I am slowly trying to get back into some sort of rhythm in the studio after getting back from what for me was an extended absence while traveling out to California for my show there. It was only a week or so but it was enough to disrupt that fragile balance and set me a bit off kilter. I can sense it in getting back into my painting rhythm as well as writing this blog. Just a bit more of a struggle at the moment. I don’t fret over this as I once might have because I’ve been through this more than a few times. If I put my head down and forge forward, it returns after a bit.
Sometimes it also helps to look at some of my recent work, trying to find the string of continuity that might run forward from it and latch on to that. In doing so, I looked this morning at a piece from the show at the Just Looking Gallery in San Luis Obispo, a 12″ by 36″ painting called Moondancer. It’s a piece that’s built on bold color, one that instantly catches my attention. The central figure of the red tree here definitely has the feel of a performer, either as an entertainer doing an expressionistic dance before the moon or as some sort of shaman doing a ritual dance asking the moon for whatever gifts or powers it might bestow. The moon definitely is in audience to the performance.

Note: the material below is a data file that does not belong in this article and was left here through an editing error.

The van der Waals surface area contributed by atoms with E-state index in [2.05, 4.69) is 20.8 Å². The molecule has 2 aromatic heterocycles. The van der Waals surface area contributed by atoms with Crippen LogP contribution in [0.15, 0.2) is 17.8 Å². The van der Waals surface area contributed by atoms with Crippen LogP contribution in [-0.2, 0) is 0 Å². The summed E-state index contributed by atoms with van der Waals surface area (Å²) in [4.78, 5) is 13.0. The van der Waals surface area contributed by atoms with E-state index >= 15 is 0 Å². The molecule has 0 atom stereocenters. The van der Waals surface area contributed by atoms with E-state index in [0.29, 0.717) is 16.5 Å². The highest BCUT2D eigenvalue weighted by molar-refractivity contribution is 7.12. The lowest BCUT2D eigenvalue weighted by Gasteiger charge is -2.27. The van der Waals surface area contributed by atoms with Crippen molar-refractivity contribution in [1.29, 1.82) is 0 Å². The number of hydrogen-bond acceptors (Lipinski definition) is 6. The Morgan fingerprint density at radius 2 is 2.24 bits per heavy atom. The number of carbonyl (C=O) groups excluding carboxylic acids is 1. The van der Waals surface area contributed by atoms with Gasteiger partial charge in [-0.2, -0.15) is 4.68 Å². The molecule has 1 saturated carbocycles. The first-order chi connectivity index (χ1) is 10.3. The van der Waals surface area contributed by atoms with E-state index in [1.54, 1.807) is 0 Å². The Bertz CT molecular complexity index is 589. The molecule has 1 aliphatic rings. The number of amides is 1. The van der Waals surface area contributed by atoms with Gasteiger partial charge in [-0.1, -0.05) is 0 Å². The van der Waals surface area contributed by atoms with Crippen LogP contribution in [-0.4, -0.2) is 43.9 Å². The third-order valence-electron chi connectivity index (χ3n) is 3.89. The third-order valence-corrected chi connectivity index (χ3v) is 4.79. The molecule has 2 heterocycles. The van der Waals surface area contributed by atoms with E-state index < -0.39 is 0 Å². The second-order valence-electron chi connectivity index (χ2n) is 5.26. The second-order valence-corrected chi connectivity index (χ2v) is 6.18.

It;s that sense of performance that I will probably take from this painting today in the studio, both as the central figure acting as a performer as well as seeing myself as a performer before the easel. I often think of myself as a performing artist, each painting a new performance. Each day is both rehearsal and performance. I think that’s why breaks in my routine disrupt my rhythm so. It’s like a musician not practicing for an extended period. The ability is still there, just a little work away from returning.
Here’s a video of a classic song, Moondance, from Van Morrison, that might be the namesake for this painting. I choose this song today because if you were to watch many of the available videos of it online, you would be hard pressed to find performances that were not unique. Morrison does the song in different tempos and cadences, each time taking the same song and bringing something new to it. Again, that’s echoes what I try to do in painting, trying to bring something new in common forms and images that populate my scenes.
Anyway, it’s a great song from many years back. This version is from a concert in Montreux in 1980. Enjoy!